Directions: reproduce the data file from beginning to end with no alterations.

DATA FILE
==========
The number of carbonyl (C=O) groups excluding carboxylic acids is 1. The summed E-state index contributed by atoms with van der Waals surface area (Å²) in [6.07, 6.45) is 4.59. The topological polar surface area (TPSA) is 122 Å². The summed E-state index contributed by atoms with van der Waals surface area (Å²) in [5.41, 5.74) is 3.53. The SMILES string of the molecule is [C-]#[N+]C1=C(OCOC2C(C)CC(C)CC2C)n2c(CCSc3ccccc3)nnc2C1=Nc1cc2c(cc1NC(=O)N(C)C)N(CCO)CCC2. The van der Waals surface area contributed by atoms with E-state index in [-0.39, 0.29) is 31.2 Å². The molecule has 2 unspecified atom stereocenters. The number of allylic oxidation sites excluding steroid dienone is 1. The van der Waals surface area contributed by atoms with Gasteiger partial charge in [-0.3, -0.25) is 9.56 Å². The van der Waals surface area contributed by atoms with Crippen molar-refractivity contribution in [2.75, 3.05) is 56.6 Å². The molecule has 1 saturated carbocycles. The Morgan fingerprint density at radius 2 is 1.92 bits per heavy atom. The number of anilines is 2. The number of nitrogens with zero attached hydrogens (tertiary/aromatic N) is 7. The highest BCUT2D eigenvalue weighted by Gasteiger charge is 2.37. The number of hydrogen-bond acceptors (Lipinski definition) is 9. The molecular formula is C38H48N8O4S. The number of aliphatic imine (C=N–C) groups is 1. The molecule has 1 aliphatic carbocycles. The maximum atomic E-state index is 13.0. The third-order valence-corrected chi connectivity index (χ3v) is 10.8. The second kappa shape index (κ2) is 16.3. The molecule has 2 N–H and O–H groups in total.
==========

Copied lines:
The number of carbonyl (C=O) groups excluding carboxylic acids is 1. The summed E-state index contributed by atoms with van der Waals surface area (Å²) in [6.07, 6.45) is 4.59. The topological polar surface area (TPSA) is 122 Å². The summed E-state index contributed by atoms with van der Waals surface area (Å²) in [5.41, 5.74) is 3.53. The SMILES string of the molecule is [C-]#[N+]C1=C(OCOC2C(C)CC(C)CC2C)n2c(CCSc3ccccc3)nnc2C1=Nc1cc2c(cc1NC(=O)N(C)C)N(CCO)CCC2. The van der Waals surface area contributed by atoms with E-state index in [-0.39, 0.29) is 31.2 Å². The molecule has 2 unspecified atom stereocenters. The number of allylic oxidation sites excluding steroid dienone is 1. The van der Waals surface area contributed by atoms with Gasteiger partial charge in [-0.3, -0.25) is 9.56 Å². The van der Waals surface area contributed by atoms with Crippen molar-refractivity contribution in [2.75, 3.05) is 56.6 Å². The molecule has 1 saturated carbocycles. The Morgan fingerprint density at radius 2 is 1.92 bits per heavy atom. The number of anilines is 2. The number of nitrogens with zero attached hydrogens (tertiary/aromatic N) is 7. The highest BCUT2D eigenvalue weighted by Gasteiger charge is 2.37. The number of hydrogen-bond acceptors (Lipinski definition) is 9. The molecular formula is C38H48N8O4S. The number of aliphatic imine (C=N–C) groups is 1. The molecule has 1 aliphatic carbocycles. The maximum atomic E-state index is 13.0. The third-order valence-corrected chi connectivity index (χ3v) is 10.8. The second kappa shape index (κ2) is 16.3. The molecule has 2 N–H and O–H groups in total.